Activists say that the displacement occurred because Chhattisgarh supported the Salwa Judum; Union minister Arjun Munda says Centre trying to rehabilitate tribals NEXT NEWS ❯

By Shuchita Jha
Published: Wednesday 13 April 2022
Most tribals displaced by the Maoist-Salwa Judum conflict no longer wish to go back to Chhattisgarh

Most tribals displaced by the Maoist-Salwa Judum conflict no longer wish to go back to Chhattisgarh Most tribals displaced by the Maoist-Salwa Judum conflict no longer wish to go back to Chhattisgar

Around 50,000 tribals from Chhattisgarh, who were forced to flee to Andhra Pradesh and Telangana due to the Maoist-Salwa Judum conflict in 2005, are not eligible for land entitlements, the Union Minister for Tribal Affairs has told Down To Earth.

The tribals have been categorised as Internally Displaced People (IDP). Section 3.1.m of the Scheduled Tribes and Other Traditional Forest Dwellers (Recognition of Forest Rights) Act or FRA, 2006, gives rights to in situ or alternative land to those who have been displaced.

The section states:

Right to in situ rehabilitation including alternative land in cases where the Scheduled Tribes and other traditional forest dwellers have been illegally evicted or displaced from forest land of any description without receiving their legal entitlement to rehabilitation prior to the 13th day of December, 2005.

The Chhattisgarh IDPs are struggling to get land titles in the states they migrated to, under this section. Some 109 people from the two states staged a day-long protest at Jantar Mantar in New Delhi April 6, 2022.

However, minister Arjun Munda, in a conversation with DTE said the IDPs cannot be granted land under this section of the FRA as they were not displaced because of a government project.

“The section 3.1.m of FRA is applicable to the tribal people who were displaced because of diversion of government land for development and industrial projects, not for those who fled because of conflict,” Munda told DTE in a telephonic conversation.

Activists, on the other hand, say that while the tribals may have been displaced due to conflict, the displacement occurred because the Chhattisgarh government extended support to the Salwa Judum, a state-sponsored militia. Hence, technically, the line ‘illegally evicted or displaced’ stands true here.

“Maoists have been present in Chhattisgarh since the last five decades, but what happened in 2005 that forced so many people to seek shelter in other states?” Shubhranshu Choudhary, an activist and founder of The New Peace Process, a non-profit working for tribal rights in Chhattisgarh, said.

“Besides, the section does not mention that the displacement has to be due to a government project,” he added.

He added that if it was a question of whether the tribals were displaced by the government or not, one can refer to the Supreme Court Order issued for the petition filed by Nandini Sundar and Others versus the State of Chhattisgarh in 2011.

The order asked the state to withdraw support to the Salwa Judum or Special Police Officers (SPOs), whom the state was paying an honorarium of Rs 3,000.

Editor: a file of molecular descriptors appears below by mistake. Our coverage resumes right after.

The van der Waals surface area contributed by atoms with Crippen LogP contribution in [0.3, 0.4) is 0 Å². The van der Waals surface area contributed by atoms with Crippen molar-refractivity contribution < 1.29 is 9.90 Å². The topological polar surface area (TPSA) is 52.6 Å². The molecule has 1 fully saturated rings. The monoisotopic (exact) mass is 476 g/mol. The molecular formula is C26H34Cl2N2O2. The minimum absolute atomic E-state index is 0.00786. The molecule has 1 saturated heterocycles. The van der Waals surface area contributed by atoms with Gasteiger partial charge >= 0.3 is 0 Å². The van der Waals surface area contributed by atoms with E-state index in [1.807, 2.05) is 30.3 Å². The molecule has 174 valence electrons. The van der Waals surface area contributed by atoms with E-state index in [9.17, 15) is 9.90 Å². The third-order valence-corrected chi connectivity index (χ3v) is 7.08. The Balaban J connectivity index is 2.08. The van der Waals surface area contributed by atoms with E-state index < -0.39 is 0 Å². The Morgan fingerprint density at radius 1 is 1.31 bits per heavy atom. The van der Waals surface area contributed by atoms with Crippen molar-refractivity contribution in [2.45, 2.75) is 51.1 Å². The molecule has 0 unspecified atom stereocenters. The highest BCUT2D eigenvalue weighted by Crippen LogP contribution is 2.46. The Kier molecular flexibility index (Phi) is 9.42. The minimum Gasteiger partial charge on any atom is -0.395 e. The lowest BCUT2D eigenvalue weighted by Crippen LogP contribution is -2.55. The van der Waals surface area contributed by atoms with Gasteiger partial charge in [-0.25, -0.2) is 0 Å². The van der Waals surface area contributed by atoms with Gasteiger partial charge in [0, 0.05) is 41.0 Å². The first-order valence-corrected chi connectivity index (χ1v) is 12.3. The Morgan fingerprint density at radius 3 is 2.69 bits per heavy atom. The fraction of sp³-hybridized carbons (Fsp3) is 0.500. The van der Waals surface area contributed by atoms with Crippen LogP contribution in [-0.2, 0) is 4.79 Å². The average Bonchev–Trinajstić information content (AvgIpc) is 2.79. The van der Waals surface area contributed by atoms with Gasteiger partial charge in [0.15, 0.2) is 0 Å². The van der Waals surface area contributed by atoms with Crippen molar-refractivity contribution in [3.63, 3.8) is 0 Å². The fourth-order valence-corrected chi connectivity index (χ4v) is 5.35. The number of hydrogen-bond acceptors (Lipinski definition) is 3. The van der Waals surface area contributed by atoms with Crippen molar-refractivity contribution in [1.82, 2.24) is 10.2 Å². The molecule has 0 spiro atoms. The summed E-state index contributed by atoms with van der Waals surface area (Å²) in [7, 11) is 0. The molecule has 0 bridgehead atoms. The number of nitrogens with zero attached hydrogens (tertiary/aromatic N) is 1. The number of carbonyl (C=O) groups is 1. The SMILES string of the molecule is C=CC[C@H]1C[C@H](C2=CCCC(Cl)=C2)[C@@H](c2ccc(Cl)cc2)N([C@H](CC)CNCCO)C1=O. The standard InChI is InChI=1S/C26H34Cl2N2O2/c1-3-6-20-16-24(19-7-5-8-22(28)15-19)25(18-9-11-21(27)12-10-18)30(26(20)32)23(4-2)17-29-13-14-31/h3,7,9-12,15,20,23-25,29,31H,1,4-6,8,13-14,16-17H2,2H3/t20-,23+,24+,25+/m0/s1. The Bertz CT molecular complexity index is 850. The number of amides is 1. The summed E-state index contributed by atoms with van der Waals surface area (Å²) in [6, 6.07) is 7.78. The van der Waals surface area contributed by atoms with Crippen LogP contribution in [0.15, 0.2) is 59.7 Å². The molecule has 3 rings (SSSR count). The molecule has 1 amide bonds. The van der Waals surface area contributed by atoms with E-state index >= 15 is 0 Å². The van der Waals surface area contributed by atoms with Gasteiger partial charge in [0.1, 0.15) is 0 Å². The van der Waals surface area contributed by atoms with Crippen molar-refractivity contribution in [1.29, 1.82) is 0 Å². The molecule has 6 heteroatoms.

The 2011 SC order states:

It is now clear to us, as alleged by the petitioners, that thousands of tribal youth are being appointed by the State of Chhattisgarh, with the consent of the Union of India, to engage in armed conflict with the Maoists / Naxalites.

The Union Ministry for Tribal Affairs (MoTA) was framing guidelines for this particular section in 2019 to get more clarity on the issue. However, Munda told DTE that no progress had been made on the guidelines so far.

“We have not made a lot of progress on the guidelines and it will take time,” Munda said. “When there is a question of allotting land titles in their native state, it is fairly easy. But allotting titles to natives of a different state who wish to settle in another state is very complicated under FRA.”

Munda added that the MoTA has asked the government of Chhattisgarh for the list of IDPs, so that they can be rehabilitated within the same state.

“We are trying to give them their land rights in Chhattisgarh, their home state. If Chhattisgarh is unable to do so, then we will initiate talks with the state governments of Telangana and Andhra Pradesh. We are discussing the issue with Chhattisgarh first and have asked them to make a list of the IDPs,” he said.

An official statement released by the government of Chhattisgarh April 4, 2020, said the state will welcome the tribals who were displaced from it 15 years back due to the conflict and provide them with safe areas for their rehabilitation.

The Commissioner of Bastar Division has been appointed as the nodal officer for rehabilitation and coordination with different states for the rehabilitation of IDPs of the Bastar region.

This was done on the instruction of Chief Minister Bhupesh Baghel after a meeting with activists working for the welfare of tribals

But the IDPs do not want to migrate back to their home-state as they have started their lives from scratch in the new settlements in Andhra Pradesh and Telangana.

“We have identified 262 villages in Telangana and Andhra Pradesh with around 6,721 IDP families. They are mostly in East and West Godawari districts of AP and Bhadradri Kothagudem and Mulugu districts of Telangana,” Choudhary said.

He added that around 1,086 people have filled the forms under the section 3.1.m of the FRA and are demanding land in the two states as they do not wish to go back to Chhattisgarh.

“My friends from the village were shot by the local youth who joined Salwa Judum. They were innocent farmers but were branded as Naxalites by the youth and killed for no reason,” Dudhi Ganga, an IDP, said.

“I, with my aged parents ran away from Sukma out of fear. Now, I have my family here. My children speak Telugu and consider Telangana as their own. This is a peaceful area and we wish to settle here permanently,” Ganga added.

courtesy down to earth